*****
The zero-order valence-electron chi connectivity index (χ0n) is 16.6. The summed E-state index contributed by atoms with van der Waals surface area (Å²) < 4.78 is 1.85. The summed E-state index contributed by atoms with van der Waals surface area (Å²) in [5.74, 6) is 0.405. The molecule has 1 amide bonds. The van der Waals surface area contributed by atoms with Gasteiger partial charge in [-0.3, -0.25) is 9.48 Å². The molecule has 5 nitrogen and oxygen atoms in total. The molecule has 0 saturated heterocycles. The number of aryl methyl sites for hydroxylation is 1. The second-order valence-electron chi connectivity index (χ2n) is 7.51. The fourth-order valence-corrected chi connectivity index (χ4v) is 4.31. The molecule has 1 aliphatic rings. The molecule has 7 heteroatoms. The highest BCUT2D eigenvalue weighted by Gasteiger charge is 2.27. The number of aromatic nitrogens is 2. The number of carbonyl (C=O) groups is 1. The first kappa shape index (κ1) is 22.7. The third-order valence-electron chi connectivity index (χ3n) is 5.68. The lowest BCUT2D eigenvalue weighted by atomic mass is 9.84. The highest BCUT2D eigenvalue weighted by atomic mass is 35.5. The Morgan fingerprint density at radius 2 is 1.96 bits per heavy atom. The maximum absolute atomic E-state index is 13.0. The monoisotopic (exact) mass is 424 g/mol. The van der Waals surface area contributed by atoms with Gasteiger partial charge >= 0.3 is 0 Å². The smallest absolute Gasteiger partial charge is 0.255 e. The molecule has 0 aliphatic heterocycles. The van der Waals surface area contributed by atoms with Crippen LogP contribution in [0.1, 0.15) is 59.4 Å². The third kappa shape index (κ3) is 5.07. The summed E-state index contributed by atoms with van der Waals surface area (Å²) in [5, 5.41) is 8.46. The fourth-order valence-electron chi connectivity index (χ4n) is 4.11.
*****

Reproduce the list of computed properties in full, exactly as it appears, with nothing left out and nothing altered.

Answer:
The zero-order valence-electron chi connectivity index (χ0n) is 16.6. The summed E-state index contributed by atoms with van der Waals surface area (Å²) < 4.78 is 1.85. The summed E-state index contributed by atoms with van der Waals surface area (Å²) in [5.74, 6) is 0.405. The molecule has 1 amide bonds. The van der Waals surface area contributed by atoms with Gasteiger partial charge in [-0.3, -0.25) is 9.48 Å². The molecule has 5 nitrogen and oxygen atoms in total. The molecule has 0 saturated heterocycles. The number of aryl methyl sites for hydroxylation is 1. The second-order valence-electron chi connectivity index (χ2n) is 7.51. The fourth-order valence-corrected chi connectivity index (χ4v) is 4.31. The molecule has 1 aliphatic rings. The molecule has 7 heteroatoms. The highest BCUT2D eigenvalue weighted by Gasteiger charge is 2.27. The number of aromatic nitrogens is 2. The number of carbonyl (C=O) groups is 1. The first kappa shape index (κ1) is 22.7. The third-order valence-electron chi connectivity index (χ3n) is 5.68. The lowest BCUT2D eigenvalue weighted by atomic mass is 9.84. The highest BCUT2D eigenvalue weighted by atomic mass is 35.5. The Morgan fingerprint density at radius 2 is 1.96 bits per heavy atom. The maximum absolute atomic E-state index is 13.0. The monoisotopic (exact) mass is 424 g/mol. The van der Waals surface area contributed by atoms with Gasteiger partial charge >= 0.3 is 0 Å². The smallest absolute Gasteiger partial charge is 0.255 e. The molecule has 0 aliphatic heterocycles. The van der Waals surface area contributed by atoms with Crippen LogP contribution in [0.1, 0.15) is 59.4 Å². The third kappa shape index (κ3) is 5.07. The summed E-state index contributed by atoms with van der Waals surface area (Å²) in [5, 5.41) is 8.46. The fourth-order valence-electron chi connectivity index (χ4n) is 4.11.